Ideas for a course that's about including the right details in your documentation?

This is for a course to teach folks how to be compliant with organizational standards for documenting project management decisions (leaving an auditable record).

The desired performance is essentially to include the correct things in the correct document, at the correct stage and the correct level of detail, without over or underspending time. They have a set of standards to reference so there's no memorizing required for performance. Most won't have read the standards though, so I want to use the course to get them to walk through parts of the standards. 

Having a hard time thinking of ideas for how to do this as an elearning exercise because the documents they'll be creating are fairly lengthy and the actual performance involves writing.

Any ideas or cool examples you can throw at me would be an awesome help!

9 Replies
Fiona Macelli

I can't send you the actual standards but they are pdf documents several pages in length. What we're teaching learners to create are also documents, Word format, 3 of them, each with 6-9 sections of text descriptions about their projects.  It is these documents that need to adhere to a set of standards (the pdfs I mentioned) for content and level of detail. 

Hope that's more clear?

Bob S

Fiona,

So reading your question a couple of times, I wonder what you are actually aiming for. Is it....

A) To get them to understand how to use the standard guidance that exists?

B) To get them to adhere to the standard guidance and understand the consequences  of not doing so?

The way to approach each of these may be different. For example, if it's the latter you might wish to employ things like storytelling to illustrate how Jane Doe went off the rails and look what happened to her. If it's the former, then you might consider things like challenge scenarios and guided choices to help the compare in-spec and out-of-spec writing examples.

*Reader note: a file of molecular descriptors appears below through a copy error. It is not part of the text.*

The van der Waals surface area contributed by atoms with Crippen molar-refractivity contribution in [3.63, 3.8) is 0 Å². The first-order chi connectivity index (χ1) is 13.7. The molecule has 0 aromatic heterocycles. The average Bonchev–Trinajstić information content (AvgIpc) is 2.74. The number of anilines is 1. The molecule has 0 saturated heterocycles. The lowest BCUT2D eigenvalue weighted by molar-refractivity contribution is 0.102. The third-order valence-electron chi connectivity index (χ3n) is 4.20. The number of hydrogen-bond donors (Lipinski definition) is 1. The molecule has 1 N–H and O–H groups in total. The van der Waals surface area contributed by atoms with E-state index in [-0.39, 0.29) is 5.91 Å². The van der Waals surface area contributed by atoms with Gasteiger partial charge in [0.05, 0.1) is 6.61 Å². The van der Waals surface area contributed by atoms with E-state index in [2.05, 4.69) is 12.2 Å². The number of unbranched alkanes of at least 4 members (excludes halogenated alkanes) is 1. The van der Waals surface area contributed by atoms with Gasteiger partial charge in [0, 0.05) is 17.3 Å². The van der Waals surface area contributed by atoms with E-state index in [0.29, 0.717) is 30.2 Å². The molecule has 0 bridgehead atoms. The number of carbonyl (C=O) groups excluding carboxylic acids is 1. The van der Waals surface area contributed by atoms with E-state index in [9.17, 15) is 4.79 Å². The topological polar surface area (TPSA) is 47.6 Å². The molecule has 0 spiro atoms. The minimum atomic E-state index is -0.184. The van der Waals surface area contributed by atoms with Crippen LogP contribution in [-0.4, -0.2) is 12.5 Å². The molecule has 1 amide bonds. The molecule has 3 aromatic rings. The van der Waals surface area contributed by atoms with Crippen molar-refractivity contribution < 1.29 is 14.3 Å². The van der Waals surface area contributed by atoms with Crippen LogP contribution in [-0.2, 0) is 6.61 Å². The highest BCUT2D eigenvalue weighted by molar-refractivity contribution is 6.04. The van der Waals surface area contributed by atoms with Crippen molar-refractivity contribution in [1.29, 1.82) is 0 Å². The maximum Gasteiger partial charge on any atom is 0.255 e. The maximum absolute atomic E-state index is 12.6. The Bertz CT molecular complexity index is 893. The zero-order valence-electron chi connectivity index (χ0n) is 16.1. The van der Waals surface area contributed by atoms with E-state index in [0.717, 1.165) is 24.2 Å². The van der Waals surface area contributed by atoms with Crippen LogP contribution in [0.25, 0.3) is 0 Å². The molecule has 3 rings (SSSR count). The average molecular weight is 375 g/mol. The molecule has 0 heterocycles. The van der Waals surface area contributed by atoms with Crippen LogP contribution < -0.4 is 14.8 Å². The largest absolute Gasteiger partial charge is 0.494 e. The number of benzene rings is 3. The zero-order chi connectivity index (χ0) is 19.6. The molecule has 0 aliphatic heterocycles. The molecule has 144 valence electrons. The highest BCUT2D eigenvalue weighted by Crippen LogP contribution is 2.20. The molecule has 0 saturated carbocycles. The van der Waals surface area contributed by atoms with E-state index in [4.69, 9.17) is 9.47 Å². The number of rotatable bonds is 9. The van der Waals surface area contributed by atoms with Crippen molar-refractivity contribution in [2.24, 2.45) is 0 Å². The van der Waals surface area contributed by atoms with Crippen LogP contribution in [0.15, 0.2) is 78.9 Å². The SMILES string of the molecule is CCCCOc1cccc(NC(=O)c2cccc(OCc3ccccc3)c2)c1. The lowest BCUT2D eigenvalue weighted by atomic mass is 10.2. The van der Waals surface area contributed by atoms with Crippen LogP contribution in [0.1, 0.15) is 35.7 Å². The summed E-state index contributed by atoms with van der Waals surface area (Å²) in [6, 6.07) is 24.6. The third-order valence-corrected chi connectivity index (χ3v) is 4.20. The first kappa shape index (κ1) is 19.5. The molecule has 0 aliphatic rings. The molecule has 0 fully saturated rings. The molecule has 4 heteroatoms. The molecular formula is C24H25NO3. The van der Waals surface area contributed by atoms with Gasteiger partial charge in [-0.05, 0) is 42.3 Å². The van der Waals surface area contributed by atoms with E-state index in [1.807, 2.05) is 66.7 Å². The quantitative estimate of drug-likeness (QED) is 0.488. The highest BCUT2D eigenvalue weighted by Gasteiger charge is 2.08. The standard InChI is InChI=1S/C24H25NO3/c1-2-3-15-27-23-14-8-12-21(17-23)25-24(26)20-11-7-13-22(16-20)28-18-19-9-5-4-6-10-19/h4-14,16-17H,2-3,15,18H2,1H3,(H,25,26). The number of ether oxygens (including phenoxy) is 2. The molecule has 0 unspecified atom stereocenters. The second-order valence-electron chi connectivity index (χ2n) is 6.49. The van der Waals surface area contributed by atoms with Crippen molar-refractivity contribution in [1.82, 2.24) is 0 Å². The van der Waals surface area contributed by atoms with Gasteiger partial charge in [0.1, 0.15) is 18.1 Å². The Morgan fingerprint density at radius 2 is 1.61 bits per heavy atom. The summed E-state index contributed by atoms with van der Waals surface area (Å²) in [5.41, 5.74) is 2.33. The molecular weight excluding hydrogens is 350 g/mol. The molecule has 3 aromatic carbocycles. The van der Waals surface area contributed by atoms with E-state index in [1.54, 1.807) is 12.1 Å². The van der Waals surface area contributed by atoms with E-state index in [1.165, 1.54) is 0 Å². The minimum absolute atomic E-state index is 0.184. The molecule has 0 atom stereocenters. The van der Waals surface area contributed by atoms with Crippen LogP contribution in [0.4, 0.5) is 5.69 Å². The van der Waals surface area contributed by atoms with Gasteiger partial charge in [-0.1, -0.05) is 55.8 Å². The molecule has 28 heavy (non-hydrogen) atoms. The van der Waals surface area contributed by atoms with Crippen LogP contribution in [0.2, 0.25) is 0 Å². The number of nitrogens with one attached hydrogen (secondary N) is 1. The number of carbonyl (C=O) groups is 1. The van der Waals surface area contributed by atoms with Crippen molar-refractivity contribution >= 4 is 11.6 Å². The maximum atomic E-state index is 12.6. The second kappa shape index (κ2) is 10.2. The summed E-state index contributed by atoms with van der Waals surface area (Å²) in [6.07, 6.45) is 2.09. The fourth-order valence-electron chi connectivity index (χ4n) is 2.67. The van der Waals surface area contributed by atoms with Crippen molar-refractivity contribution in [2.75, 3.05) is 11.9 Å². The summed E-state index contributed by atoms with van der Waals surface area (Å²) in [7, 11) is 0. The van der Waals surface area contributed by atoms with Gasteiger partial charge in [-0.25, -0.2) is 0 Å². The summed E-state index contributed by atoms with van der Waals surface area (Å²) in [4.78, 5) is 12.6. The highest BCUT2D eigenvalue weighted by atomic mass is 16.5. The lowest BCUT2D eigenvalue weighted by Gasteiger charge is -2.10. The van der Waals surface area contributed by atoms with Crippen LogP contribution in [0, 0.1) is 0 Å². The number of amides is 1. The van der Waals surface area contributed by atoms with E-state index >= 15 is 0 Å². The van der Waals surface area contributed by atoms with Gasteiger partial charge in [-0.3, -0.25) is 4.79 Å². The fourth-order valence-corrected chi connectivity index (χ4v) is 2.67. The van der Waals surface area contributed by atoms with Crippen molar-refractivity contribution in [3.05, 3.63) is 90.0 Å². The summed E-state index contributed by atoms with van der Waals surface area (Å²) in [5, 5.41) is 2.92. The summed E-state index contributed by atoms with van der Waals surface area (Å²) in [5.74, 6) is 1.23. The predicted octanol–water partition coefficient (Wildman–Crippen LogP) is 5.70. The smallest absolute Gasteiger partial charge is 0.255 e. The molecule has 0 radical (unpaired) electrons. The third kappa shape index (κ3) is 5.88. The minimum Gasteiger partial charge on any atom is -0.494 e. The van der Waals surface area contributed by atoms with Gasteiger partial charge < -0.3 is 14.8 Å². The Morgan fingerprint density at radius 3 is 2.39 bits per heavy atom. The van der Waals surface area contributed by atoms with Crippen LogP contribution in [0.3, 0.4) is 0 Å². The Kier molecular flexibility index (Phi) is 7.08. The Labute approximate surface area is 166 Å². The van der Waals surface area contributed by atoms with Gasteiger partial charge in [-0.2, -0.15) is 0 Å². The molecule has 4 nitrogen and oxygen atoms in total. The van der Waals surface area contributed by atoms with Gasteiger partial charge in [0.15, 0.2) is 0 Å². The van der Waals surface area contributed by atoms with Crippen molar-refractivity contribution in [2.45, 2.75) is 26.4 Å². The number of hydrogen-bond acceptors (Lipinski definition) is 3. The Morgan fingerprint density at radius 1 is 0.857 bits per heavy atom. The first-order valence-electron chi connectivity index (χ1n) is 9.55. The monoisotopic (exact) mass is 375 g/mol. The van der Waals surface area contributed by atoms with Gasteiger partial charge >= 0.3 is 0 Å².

In any case I might suggest that creating a couple of specific training objectives might help crystalize the options for you. Hope this helps!

Melanie Sobie

One time I had a job that began with an 8 week training course. The job activities were all based on federal and state regulations. The trainer for the course trained us to always do our case work so that anyone else could come behind us and pick up the case and know what was going on. It was a great learning experience in general that has always stuck with me, and I even now document my eLearning project files so that anyone else should be able to pick it up and continue working on it.

Perhaps you could teach many of the skills using scenarios,  Have the learner take the role of a new person in the office who has to take over a project. Show them excerpts of the project and ask them questions. If the excerpt of the project was documented correctly, they will be able to answer the question correctly. If the excerpt of the project was not documented correctly, they will need to identify what information is missing and how it should be correctly documented.

 

Amy Hagen

Hi Fiona,

I had to explain a legal document to participants one time. I took images of smaller sections and then created a video that used highlights and callouts to emphasize various sections and what the content should look like.

I then used interactions for knowledge checks. I would use the same sections and either do a drag and drop and have them drop the information into the right section or did some multiple choice and fill in the blank questions that related to to particular sections.

For parts that required more narrative, I set up examples and had them identify the best examples, as well as identify corrections for negative examples. I used small buttons (I think with a check mark) that participants clicked on to see the concerns and read the correct response. You could also do hidden buttons where they have to identify the mistakes themselves.

I don't know if those are helpful, our users and the SME's liked the different approaches to the same document because there were varying levels of difficulty within court report (demographic information, rating scales and narrative).

Fiona Macelli

Thanks Bob, my objective is definitely A. Specific training objectives are drafted as follows:

Learn:

•What’s expected of you as a Project Manager or Project Sponsor
•How to produce the required documentation
•What actions to take and when
•Where to find templates and guidance

There are some areas where scenarios might work, but the objective is not really to show consequences of not following the standard.  I like the idea of comparing in-spec and out-of-spec writing examples though. Thanks for your help!!

 

Fiona Macelli

Great ideas Melanie, and your perspective of using a "if someone had to take over this project" is a helpful one.

I think showing excerpts and testing to see if they'd hold up under scrutiny is a good idea and quite feasible to do for this project (in this case, the scrutiny would be legal or media-related, most likely rather than from a new employee although that would be valid as well and the more likely/frequent scrutiny anyway).  Thanks!!!